Some unfavourable “internal” conditions may result in excessive loads on the wind turbine as well. Such a condition would be a yaw error, that is, the yaw angle of the turbine is not aligned properly with the direction of the wind. A yaw error takes some time to eliminate as the yaw speed of a wind turbine is quite low, e.g. 0.5 deg/sec. A yaw error may thus persist for some time just as most of the unfavourable external conditions.

Other conditions where the wind turbine is improperly set or adjusted to the prevailing weather conditions may be regarded as “internal” conditions as well.

Some abnormal, internal conditions may reduce the safe maximum power or rotor speed level of the wind turbine. That is, under certain conditions, it may be unsafe to operate the wind turbine at rated power or speed, while it may be safe to operate the turbine at lower power or speed levels. Such conditions may e.g. be increased levels of noise, temperature or vibration.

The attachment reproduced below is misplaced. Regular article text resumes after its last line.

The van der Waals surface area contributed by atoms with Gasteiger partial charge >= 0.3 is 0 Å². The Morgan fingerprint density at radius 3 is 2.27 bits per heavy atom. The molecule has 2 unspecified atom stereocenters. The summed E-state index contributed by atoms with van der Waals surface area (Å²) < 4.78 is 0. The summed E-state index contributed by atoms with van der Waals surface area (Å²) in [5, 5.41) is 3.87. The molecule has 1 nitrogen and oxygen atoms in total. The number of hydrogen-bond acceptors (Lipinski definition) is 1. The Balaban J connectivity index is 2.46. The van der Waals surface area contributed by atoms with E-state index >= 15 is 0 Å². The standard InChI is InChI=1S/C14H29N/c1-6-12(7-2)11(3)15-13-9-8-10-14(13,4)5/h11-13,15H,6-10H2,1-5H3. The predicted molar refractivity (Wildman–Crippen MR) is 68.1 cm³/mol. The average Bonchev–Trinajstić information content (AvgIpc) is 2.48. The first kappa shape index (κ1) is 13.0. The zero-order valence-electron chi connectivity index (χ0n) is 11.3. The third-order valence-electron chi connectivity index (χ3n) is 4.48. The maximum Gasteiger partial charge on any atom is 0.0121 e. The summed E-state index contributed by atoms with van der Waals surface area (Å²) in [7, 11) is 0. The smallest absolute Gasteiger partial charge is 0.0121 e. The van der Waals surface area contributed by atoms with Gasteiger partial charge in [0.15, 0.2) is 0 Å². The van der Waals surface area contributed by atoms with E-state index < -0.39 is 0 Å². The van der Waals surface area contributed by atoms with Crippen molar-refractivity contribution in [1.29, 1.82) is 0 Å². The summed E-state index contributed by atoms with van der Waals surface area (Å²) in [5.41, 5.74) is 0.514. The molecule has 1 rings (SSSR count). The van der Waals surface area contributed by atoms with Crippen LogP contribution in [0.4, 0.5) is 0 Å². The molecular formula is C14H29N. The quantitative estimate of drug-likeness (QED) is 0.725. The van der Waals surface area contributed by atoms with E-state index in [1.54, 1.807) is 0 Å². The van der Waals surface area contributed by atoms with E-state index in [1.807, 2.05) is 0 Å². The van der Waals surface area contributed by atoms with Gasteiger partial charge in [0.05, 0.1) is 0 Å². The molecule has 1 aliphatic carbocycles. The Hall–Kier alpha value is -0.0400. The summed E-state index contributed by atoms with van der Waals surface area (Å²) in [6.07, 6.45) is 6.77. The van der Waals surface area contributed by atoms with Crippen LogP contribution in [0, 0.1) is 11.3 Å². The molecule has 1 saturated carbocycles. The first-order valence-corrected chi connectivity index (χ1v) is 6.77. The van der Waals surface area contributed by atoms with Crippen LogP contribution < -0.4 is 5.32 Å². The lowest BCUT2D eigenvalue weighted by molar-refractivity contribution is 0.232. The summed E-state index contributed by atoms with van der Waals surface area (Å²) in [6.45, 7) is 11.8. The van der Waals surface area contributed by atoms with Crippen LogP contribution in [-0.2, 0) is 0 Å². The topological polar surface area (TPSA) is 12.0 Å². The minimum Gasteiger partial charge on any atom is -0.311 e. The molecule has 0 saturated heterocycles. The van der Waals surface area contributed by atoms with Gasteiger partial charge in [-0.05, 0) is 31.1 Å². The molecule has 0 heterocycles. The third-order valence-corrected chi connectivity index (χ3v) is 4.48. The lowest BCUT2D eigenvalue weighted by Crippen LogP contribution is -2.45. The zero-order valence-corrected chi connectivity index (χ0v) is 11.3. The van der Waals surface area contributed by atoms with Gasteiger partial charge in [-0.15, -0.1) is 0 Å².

Conditions like these will often call for service to be done at the wind turbine, but on the other hand, the turbine may likely be able to operate at reduced power or speed level while waiting for service work to be performed. Stopping the turbine under such conditions will then lead to unnecessary economical loss.

In the prior art, measures have been taken to address the problem of protecting wind turbines from overload, as well as related problems:

EP 847.496 discloses decreasing the power yielded by a wind turbine at wind speeds above a certain limit.

US 2002/723 discloses the use of various measuring means for obtaining an optimal economical efficiency by reducing the output power. It is mentioned that the turbine may be higher loaded in its younger years in order to increase pay-off and lower loaded in its elder years in order to prolong its service life (section 0025).

It is mentioned in section 0028 that “if the cost-of-energy values are higher than the maximum allowable cost-of-energy value determined by the efficiency model, the turbine will be brought to a standstill until more favourable conditions occur (e.g. lower turbulence or lower wind velocity)”.

U.S. Pat. No. 4,339,666 discloses obtaining a safe operational mode based on measurements of pitch and torque.

DE 297 15 249 discloses control of maximum yaw and pitch torques measured at the tower, by means of setting of blade pitch angles.